Achieving benefits of partnering with NEC3

Luc Bauwmans suggests how the NEC3 could help navigate the downturn

Luc Bauwmans suggests how the NEC3 family of contracts could help navigate the downturn.

Partnering in construction is still the subject of much debate. The simplest form of partnering occurs when two parties to a contract have aligned some of their objectives for a project. Lately more complex forms have emerged such as multi-party arrangements of single contracts on a project.

Besides public-private partnerships (PPP), most partnering approaches to construction contracting have been tentative, and at best, of a tactical nature.

In March 2009 Reuters Dubai reported that in UAE, US $263 billion of real estate projects had been postponed.

Many client organisations have since reissued invitations to bid; contriving more favourable offers from contractors who in turn, continue to squeeze down the supply chain.

About partnering contracts
Partnering between a supplier and a customer has always appealed, taking on many forms.

In a supply driven market the main beneficiary of a partnering arrangement is generally the client.

Here partnering aims to curb uncontrolled price hikes from over-busy, finicky contractors and suppliers, and ensure preference of supply.

But unless a long-term payback is clear, contractors won’t settle for limiting their profit potential over a promise for continued work.

But in a demand driven market the clients will not see immediate benefits from partnering, as it is seen to blunt competitive pricing. But contractors will prefer this for this exact reason.

A milestone on the road to partnering was the report “Constructing the Team” by Sir Michael Latham in the UK in 1994.

Sir Latham’s report made some 30 recommendations towards a well designed partnering approach along the whole supply chain. It also recommended the use of the new engineering contract (NEC) as a preferred vehicle for construction projects in the UK.

It contained suggested improvements to NEC, which the NEC panel took to heart, producing the NEC 2nd edition by 1995. It included the engineering and construction contract (ECC), the engineering and construction short contract (ECSC), the engineering and construction subcontract (ECS), the professional services contract (PSC) and the adjudicator contract (AC).

Later, a multi-partner option, now known as secondary option X12 was added that, if selected, created a contractual obligation between partners to achieve client objectives, coupled with shared and interdependent incentives, managed by a core group.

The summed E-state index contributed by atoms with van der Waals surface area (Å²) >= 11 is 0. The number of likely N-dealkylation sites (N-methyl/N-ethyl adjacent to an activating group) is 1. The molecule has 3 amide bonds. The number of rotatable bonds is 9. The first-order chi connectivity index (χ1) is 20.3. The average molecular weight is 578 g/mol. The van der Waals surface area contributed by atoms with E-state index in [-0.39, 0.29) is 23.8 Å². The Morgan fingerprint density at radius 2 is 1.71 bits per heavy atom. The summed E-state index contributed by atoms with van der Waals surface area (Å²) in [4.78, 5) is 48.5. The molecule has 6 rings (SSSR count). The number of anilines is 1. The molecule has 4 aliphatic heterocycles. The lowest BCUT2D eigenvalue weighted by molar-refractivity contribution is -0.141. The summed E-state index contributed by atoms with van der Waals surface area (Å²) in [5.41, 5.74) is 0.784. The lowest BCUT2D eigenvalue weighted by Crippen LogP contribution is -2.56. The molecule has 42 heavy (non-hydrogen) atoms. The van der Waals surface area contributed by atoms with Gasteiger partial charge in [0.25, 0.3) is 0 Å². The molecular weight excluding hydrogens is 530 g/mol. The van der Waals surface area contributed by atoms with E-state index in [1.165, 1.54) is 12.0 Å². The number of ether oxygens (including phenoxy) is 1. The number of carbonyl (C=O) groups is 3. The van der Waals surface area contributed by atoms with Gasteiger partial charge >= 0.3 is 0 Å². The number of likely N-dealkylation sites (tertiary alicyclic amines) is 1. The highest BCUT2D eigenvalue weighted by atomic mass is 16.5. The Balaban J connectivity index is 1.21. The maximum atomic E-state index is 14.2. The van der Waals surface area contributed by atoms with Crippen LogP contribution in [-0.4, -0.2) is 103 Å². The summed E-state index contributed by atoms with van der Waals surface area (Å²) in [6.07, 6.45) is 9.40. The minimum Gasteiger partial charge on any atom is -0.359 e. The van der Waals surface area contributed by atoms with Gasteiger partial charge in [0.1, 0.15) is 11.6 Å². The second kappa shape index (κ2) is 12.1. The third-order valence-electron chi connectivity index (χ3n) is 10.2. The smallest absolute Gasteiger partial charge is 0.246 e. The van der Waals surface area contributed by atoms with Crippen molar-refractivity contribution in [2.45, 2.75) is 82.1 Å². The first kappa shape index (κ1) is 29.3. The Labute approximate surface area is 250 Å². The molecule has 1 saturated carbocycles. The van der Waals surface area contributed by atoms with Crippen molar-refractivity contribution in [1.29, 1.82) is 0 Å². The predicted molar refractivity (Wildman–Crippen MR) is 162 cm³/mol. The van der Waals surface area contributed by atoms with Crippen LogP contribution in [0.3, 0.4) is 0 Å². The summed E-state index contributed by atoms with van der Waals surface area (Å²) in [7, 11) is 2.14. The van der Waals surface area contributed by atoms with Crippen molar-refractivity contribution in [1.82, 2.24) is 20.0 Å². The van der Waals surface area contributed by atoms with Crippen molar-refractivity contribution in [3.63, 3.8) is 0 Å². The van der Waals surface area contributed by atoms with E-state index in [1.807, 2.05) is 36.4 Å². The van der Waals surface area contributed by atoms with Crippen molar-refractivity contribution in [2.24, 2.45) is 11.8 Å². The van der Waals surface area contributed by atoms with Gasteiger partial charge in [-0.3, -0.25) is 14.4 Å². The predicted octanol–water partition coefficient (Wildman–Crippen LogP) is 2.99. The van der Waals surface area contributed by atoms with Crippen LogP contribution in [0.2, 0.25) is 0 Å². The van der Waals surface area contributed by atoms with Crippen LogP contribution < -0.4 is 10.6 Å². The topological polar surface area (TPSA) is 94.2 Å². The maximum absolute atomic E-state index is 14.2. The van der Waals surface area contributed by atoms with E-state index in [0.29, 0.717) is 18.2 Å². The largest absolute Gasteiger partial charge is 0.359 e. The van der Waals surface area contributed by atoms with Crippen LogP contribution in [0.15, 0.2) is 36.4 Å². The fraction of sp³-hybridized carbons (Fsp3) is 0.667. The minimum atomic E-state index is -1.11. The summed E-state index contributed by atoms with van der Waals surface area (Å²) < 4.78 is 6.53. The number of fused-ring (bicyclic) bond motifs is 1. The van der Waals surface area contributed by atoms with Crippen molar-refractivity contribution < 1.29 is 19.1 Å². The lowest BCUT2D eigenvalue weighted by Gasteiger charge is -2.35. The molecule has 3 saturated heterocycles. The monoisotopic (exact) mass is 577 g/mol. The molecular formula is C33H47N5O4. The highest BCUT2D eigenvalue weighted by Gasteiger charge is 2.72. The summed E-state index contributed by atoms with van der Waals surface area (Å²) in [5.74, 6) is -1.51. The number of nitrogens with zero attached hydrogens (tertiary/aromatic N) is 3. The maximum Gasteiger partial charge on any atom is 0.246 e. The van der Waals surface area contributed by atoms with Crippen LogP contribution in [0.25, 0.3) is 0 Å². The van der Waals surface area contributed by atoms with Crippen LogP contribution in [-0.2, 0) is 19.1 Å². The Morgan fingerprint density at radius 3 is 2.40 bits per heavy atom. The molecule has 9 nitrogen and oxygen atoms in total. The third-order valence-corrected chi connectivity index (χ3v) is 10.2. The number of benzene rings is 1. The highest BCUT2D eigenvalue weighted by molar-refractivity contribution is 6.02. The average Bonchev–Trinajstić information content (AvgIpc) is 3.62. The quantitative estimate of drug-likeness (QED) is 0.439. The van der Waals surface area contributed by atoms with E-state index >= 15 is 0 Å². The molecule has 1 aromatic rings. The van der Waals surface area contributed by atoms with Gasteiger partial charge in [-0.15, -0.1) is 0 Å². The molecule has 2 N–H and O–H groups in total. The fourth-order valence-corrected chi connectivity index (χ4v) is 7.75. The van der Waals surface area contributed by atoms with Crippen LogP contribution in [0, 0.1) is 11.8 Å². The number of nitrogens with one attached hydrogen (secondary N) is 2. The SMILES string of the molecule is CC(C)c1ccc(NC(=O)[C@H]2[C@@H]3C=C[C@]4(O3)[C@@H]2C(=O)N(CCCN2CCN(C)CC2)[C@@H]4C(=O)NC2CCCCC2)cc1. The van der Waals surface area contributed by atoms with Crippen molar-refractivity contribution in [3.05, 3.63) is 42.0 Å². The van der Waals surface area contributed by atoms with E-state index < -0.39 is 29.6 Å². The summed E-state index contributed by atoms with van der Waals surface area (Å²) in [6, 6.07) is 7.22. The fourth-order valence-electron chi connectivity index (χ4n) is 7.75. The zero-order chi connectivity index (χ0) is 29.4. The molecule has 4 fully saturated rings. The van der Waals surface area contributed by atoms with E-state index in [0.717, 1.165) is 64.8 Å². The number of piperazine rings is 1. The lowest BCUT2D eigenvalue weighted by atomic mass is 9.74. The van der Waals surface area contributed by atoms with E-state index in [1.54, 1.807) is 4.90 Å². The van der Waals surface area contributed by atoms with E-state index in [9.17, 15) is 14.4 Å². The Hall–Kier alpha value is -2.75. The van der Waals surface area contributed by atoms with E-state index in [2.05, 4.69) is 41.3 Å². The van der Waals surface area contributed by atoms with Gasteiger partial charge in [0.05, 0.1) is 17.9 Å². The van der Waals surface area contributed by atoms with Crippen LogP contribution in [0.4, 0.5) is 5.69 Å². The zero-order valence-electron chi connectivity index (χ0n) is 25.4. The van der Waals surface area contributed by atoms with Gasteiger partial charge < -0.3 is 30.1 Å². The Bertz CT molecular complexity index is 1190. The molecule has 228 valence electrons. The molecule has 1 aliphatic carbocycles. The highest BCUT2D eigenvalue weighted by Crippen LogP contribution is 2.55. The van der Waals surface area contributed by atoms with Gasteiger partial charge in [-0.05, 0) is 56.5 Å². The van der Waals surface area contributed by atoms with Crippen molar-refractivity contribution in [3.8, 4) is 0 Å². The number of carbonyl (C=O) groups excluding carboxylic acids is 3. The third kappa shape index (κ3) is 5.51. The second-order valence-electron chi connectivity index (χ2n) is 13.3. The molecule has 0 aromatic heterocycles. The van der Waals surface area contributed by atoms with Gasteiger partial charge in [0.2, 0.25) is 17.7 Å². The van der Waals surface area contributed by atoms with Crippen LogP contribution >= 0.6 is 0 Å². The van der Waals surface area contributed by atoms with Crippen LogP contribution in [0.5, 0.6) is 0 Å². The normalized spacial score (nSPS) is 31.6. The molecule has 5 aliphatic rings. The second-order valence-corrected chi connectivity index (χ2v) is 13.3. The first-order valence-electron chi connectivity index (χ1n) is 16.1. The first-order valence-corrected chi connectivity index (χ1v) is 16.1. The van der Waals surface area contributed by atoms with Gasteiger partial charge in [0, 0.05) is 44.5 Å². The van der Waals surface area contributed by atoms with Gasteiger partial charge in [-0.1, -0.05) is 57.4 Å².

But, the NEC2 remained mostly tactical in nature and partnering was focused on multiple suppliers of the same project. The release of NEC3 in 2005 hushed many a criticism of NEC. The right grouping of NEC3 documents bundled together with the X12 could be used to structure a strategic multi-partnering setup, for cradle-to-grave management of a facility.

In order to grasp the power of such a tool as a behaviour driver, simply imagine a design consultant, a construction contractor and a term services contractor sharing incentives on a chemical process plant project.

Framework contracting
Framework contracting is still in its infancy stages, pioneered the last 10 or 15 years mostly by public authorities in Europe seeking quick access to suppliers.

A framework contract is an umbrella agreement that lays down the rules of co-operation but does not scope the individual work packages required under it.

That is done by separate single contracts issued under the framework. A degree of competitiveness is maintained, as one or more preselected suppliers can bid, under specified conditions, for supply of an item of work.

The NEC3 framework contract can be used for mega projects (related projects) or portfolios of projects (unrelated). It may cover consulting, construction or other work, through the use of various other appropriate NEC3 stand-alone forms.

Who is Luc Bauwmans? 
Luc Bauwmans is the vice president for Sukad. He has a Masters degree in Architecture from Belgium and has practiced and lectured architecture and interior design in South Africa. He has also managed projects in the construction, energy, commercial and public sectors.

Since 1999 he researches project management related topics and teaches a multitude of clients in Africa, UK and Middle East.

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